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Diary Transcription:

microfilm: begin page 171

Wednesday, January 14, 1925 (continued)

(8) G 7214
G 7214 G - N. A number of new pits, nine in all, have come to light to north and west of mastaba G 7214. Their relative positions are as under:

[ILLUSTRATION]

G 7214 G: This is cleared; it comprises a shallow pit 330 cm deep with chamber at north roofed over with slabs and bricks. Nothing found. The floor of chamber is 150 cm above pit floor, and height of chamber is 88 cm, length 187 cm.
G 7214 H: This is only a pit. Now cleared.
G 7214 I: Working in pit.
G 7214 J: Finished. Chamber is at south. No objects.
G 7214 K: Working in pit.
G 7214 L: Working in pit.
G 7214 M: Finished. Chamber is at the north. Tomb comprises a shallow pit with the chamber roofed over with stones and crude brick.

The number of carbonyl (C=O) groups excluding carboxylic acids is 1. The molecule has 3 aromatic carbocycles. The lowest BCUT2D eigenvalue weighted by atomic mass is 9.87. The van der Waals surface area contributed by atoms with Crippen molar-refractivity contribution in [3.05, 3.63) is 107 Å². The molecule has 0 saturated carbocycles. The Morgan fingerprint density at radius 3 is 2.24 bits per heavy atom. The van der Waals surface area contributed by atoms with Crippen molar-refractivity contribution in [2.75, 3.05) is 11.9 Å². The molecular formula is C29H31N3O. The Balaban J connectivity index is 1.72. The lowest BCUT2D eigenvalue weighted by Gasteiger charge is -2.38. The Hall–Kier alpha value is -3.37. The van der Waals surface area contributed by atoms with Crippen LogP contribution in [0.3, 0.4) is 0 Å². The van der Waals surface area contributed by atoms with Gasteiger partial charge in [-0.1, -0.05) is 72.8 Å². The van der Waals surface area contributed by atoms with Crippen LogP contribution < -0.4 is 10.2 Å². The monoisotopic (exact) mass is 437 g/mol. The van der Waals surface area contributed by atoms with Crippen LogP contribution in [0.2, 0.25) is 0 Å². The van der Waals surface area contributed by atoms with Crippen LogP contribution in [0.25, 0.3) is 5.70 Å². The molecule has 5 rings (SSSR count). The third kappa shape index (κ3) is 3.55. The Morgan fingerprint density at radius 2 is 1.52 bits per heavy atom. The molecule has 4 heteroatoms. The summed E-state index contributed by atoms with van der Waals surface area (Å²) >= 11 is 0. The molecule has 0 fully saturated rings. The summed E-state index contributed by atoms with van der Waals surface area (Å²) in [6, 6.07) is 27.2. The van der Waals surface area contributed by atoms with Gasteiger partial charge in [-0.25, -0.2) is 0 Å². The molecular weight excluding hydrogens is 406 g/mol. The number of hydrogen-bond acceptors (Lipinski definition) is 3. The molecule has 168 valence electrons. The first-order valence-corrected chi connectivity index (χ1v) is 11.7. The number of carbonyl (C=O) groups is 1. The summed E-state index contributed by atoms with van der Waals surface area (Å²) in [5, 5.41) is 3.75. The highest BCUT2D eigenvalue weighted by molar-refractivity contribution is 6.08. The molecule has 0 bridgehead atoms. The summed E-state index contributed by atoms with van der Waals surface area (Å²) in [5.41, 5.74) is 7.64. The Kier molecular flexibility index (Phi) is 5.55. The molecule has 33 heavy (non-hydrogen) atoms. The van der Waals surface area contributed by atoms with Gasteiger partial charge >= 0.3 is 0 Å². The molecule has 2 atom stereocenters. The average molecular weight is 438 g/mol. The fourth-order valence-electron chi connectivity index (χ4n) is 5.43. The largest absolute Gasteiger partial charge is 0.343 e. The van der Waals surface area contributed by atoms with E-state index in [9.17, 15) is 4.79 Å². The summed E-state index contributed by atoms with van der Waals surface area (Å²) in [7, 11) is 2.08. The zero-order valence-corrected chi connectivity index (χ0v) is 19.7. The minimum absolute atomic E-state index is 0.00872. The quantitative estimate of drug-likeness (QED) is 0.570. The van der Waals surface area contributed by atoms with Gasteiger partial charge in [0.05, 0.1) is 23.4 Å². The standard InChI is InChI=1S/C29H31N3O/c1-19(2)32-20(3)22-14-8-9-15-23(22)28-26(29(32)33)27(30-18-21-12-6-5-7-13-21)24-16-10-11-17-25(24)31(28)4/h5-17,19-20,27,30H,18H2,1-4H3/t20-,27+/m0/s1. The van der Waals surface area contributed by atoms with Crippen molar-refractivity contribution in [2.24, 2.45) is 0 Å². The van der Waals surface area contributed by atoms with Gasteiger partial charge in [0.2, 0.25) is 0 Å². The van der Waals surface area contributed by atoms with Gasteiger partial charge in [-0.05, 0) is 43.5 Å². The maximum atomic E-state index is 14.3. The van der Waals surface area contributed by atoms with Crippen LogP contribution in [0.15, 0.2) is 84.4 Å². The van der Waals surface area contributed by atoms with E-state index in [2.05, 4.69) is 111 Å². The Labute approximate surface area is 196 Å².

G 7214 N: Working in pit.

Today M. Lacau and Dr. Reisner went down into G 7410 B and inspected the sarcophagus [MFA 27.441] of the Queen [Meresankh II], and also the rest of the excavations. Certain arrangements were made in connection with the division.

(9) G 7410
G 7410 B: The stone block in the north door of chamber A was removed today, with exception of lower course of stone, which was left for photography. The core of the block was merely rubble.

microfilm: end page 171

Details

  • Classification
    Documentation-Expedition diary pages
  • Department
    Harvard University-Boston Museum of Fine Arts Expedition
  • Credit Line
    Harvard University–Boston Museum of Fine Arts Expedition
  • Display Page Dates
    01/14/1925
  • Author
    Alan Jenvey Rowe, British, 1890–1968
  • Mentioned on page
    George Andrew Reisner, American, 1867–1942
    Pierre Lucien Lacau, French, 1873–1963
    Meresankh II (G 7410-7420)

Tombs and Monuments 2

Photos 1

People 4

Ancient People

Modern People

  • Alan Jenvey Rowe

    • Type Author
    • Nationality & Dates British, 1890–1968
    • Remarks Egyptologist and archaeologist. Nationality and life dates from Who was Who in Egyptology.
  • George Andrew Reisner

    • Type Mentioned on page
    • Nationality & Dates American, 1867–1942